WWII Navy PBY
A Consolidated Catalina moves lazily through warm tropical water toward the waiting seaplane tender. Joining others of its type, the Navy flying boat will have a brief respite from war to receive needed attention. Tenders provided the PBYs with parts and maintenance often not available at their forward bases. With the freedom to move to any island base, or even carry out services at sea, the seaplane tenders were an important key to the success of Pacific flying boat operations.
The PBY was a mature craft by the time World War II started with production deliveries beginning in 1936. Designed for use as a long range patrol aircraft, the Catalina took on many more missions during its wartime service including air-sea rescue, clandestine operations transport, anti-submarine and anti-shipping roles. Well suited for its varied missions the PBY saw service from the Aleutians to Australia and across the Pacific and Atlantic Oceans. The aircraft design saw many improvements that increased its operational effectiveness and combat survivability.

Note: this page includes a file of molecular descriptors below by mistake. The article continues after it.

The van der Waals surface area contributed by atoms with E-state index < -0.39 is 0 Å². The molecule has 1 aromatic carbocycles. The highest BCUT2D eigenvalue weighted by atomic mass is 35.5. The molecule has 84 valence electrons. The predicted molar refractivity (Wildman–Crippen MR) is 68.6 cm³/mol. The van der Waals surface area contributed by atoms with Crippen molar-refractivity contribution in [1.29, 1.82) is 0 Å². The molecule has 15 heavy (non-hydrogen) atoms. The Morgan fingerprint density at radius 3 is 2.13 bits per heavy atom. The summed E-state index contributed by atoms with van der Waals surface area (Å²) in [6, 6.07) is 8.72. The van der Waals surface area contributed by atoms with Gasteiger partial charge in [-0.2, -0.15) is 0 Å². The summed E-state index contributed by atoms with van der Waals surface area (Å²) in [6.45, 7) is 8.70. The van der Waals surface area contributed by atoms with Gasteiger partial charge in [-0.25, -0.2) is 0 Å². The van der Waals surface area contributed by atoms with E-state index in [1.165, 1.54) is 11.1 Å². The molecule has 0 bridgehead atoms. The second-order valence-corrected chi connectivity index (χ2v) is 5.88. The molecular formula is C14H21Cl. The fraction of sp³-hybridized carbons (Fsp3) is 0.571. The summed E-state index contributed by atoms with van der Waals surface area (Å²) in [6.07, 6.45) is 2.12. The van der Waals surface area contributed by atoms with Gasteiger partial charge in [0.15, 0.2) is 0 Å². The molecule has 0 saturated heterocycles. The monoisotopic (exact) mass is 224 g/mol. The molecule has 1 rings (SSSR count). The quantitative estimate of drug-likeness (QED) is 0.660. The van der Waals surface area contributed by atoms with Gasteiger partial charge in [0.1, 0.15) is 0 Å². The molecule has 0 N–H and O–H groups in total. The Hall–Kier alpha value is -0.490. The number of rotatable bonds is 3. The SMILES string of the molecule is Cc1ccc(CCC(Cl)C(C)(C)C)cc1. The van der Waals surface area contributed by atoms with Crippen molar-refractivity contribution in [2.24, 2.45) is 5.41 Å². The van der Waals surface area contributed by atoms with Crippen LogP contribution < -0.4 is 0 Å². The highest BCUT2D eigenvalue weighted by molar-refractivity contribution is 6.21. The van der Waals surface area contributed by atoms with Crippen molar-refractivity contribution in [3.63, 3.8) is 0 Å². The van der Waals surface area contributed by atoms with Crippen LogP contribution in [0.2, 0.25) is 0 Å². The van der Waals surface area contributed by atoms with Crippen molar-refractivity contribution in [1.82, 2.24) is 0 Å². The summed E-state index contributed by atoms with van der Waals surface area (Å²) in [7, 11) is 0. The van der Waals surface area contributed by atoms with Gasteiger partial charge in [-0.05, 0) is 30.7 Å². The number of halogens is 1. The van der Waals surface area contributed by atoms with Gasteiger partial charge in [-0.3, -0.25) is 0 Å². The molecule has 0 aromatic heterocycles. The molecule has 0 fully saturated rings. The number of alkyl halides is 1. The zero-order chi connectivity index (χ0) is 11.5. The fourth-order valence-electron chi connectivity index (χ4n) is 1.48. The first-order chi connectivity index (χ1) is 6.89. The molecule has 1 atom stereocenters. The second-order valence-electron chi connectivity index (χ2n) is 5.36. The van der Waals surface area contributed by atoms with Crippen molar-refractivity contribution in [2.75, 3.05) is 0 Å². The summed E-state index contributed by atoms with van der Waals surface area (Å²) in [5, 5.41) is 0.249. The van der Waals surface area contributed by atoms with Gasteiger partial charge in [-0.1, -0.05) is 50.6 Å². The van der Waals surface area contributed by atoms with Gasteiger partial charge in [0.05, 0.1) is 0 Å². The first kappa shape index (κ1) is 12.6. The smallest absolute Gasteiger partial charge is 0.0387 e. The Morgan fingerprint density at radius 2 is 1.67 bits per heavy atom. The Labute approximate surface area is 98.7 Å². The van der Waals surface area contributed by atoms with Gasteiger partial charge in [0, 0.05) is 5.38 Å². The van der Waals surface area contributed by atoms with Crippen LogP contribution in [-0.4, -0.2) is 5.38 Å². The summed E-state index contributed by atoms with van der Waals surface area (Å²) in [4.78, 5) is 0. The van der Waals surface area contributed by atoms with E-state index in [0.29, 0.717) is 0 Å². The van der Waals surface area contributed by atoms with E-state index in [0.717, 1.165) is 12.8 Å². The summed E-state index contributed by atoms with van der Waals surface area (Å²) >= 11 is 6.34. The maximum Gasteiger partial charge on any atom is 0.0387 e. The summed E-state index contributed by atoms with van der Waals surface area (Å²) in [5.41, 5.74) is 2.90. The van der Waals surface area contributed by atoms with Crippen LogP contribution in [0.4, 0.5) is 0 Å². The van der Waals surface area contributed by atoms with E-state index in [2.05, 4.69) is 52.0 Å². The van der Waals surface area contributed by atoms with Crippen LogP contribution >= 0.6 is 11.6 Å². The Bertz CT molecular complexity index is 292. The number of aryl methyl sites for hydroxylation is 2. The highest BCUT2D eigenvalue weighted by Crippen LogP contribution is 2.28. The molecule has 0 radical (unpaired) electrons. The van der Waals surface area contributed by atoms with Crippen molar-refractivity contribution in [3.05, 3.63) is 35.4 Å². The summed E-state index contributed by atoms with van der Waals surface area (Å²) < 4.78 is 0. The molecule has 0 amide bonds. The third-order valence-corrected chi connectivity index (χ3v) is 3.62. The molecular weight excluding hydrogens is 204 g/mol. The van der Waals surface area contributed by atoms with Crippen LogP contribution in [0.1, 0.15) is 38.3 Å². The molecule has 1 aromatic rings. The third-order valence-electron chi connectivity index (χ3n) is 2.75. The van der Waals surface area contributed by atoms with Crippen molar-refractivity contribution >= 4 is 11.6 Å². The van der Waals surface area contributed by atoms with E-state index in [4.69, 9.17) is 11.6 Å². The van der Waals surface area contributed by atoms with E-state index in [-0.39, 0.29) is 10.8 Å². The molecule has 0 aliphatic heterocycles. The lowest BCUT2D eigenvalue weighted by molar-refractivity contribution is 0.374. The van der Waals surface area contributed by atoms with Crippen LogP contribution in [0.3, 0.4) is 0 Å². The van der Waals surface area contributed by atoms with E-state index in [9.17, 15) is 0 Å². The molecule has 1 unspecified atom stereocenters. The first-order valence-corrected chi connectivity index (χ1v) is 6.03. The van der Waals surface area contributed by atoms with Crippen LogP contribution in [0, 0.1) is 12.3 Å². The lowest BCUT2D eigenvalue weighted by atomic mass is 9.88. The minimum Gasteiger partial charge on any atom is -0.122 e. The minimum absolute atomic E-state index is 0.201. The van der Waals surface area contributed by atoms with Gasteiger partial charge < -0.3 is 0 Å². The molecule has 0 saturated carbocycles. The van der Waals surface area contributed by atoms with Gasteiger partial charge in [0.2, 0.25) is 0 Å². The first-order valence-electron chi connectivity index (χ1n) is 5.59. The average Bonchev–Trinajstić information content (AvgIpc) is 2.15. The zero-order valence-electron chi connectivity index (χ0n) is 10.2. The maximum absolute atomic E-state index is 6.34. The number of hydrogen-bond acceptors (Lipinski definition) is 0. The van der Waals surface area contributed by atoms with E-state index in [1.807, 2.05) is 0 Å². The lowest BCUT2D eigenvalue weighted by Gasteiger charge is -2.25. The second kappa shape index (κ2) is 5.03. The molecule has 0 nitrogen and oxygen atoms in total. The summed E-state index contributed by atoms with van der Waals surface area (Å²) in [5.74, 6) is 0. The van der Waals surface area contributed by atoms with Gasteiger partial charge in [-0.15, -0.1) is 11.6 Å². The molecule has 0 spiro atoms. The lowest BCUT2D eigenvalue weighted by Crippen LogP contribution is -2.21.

Out of active U.S. service soon after the wars end, the PBY found homes with foreign military operators and in various civil roles. Only a few of the more than 3000 aircraft built are still active today with several preserved as flying museum aircraft commemorating their wartime service.